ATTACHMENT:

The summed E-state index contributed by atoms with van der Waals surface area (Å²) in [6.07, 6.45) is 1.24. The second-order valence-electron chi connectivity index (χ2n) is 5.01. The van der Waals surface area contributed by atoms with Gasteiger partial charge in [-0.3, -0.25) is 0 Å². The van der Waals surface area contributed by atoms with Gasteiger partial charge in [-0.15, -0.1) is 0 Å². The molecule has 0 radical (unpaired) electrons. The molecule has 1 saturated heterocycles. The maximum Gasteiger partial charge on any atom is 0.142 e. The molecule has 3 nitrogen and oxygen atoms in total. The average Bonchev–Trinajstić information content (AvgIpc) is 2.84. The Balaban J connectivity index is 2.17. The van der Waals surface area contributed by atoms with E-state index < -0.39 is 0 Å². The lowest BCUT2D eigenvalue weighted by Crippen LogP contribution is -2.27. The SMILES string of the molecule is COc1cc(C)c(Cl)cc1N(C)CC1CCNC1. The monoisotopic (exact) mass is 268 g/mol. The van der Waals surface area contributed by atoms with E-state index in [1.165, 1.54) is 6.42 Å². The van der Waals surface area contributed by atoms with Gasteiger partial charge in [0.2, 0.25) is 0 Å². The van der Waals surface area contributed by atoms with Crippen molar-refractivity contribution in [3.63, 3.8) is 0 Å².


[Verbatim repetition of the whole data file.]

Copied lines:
The summed E-state index contributed by atoms with van der Waals surface area (Å²) in [6.07, 6.45) is 1.24. The second-order valence-electron chi connectivity index (χ2n) is 5.01. The van der Waals surface area contributed by atoms with Gasteiger partial charge in [-0.3, -0.25) is 0 Å². The van der Waals surface area contributed by atoms with Gasteiger partial charge in [-0.15, -0.1) is 0 Å². The molecule has 0 radical (unpaired) electrons. The molecule has 1 saturated heterocycles. The maximum Gasteiger partial charge on any atom is 0.142 e. The molecule has 3 nitrogen and oxygen atoms in total. The average Bonchev–Trinajstić information content (AvgIpc) is 2.84. The Balaban J connectivity index is 2.17. The van der Waals surface area contributed by atoms with E-state index < -0.39 is 0 Å². The lowest BCUT2D eigenvalue weighted by Crippen LogP contribution is -2.27. The SMILES string of the molecule is COc1cc(C)c(Cl)cc1N(C)CC1CCNC1. The monoisotopic (exact) mass is 268 g/mol. The van der Waals surface area contributed by atoms with E-state index in [1.165, 1.54) is 6.42 Å². The van der Waals surface area contributed by atoms with Gasteiger partial charge in [0.2, 0.25) is 0 Å². The van der Waals surface area contributed by atoms with Crippen molar-refractivity contribution in [3.63, 3.8) is 0 Å².